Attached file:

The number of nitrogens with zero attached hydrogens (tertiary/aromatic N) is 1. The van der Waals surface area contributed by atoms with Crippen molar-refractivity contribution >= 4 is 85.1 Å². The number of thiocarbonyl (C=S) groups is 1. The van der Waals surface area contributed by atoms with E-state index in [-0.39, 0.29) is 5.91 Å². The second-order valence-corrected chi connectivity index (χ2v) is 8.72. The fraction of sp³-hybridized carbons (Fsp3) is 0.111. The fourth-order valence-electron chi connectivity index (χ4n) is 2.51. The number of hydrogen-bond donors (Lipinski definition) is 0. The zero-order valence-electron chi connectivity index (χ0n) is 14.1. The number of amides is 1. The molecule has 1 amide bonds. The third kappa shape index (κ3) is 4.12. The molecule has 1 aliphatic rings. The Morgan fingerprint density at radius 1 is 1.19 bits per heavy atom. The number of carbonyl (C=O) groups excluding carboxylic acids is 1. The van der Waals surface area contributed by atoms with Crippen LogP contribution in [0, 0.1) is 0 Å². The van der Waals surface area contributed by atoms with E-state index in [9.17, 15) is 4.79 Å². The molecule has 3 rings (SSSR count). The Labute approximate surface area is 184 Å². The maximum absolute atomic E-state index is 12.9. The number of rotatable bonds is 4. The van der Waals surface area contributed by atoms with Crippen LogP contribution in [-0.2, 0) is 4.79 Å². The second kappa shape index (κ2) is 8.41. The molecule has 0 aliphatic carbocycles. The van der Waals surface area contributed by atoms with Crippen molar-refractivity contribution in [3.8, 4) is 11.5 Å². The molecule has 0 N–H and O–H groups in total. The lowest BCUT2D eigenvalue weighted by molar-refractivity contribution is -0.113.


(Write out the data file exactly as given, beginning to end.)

The number of nitrogens with zero attached hydrogens (tertiary/aromatic N) is 1. The van der Waals surface area contributed by atoms with Crippen molar-refractivity contribution >= 4 is 85.1 Å². The number of thiocarbonyl (C=S) groups is 1. The van der Waals surface area contributed by atoms with E-state index in [-0.39, 0.29) is 5.91 Å². The second-order valence-corrected chi connectivity index (χ2v) is 8.72. The fraction of sp³-hybridized carbons (Fsp3) is 0.111. The fourth-order valence-electron chi connectivity index (χ4n) is 2.51. The number of hydrogen-bond donors (Lipinski definition) is 0. The zero-order valence-electron chi connectivity index (χ0n) is 14.1. The number of amides is 1. The molecule has 1 amide bonds. The third kappa shape index (κ3) is 4.12. The molecule has 1 aliphatic rings. The Morgan fingerprint density at radius 1 is 1.19 bits per heavy atom. The number of carbonyl (C=O) groups excluding carboxylic acids is 1. The van der Waals surface area contributed by atoms with Crippen LogP contribution in [0, 0.1) is 0 Å². The van der Waals surface area contributed by atoms with E-state index in [9.17, 15) is 4.79 Å². The molecule has 3 rings (SSSR count). The Labute approximate surface area is 184 Å². The maximum absolute atomic E-state index is 12.9. The number of rotatable bonds is 4. The van der Waals surface area contributed by atoms with Crippen LogP contribution in [-0.2, 0) is 4.79 Å². The second kappa shape index (κ2) is 8.41. The molecule has 0 aliphatic carbocycles. The van der Waals surface area contributed by atoms with Crippen molar-refractivity contribution in [3.8, 4) is 11.5 Å². The molecule has 0 N–H and O–H groups in total. The lowest BCUT2D eigenvalue weighted by molar-refractivity contribution is -0.113.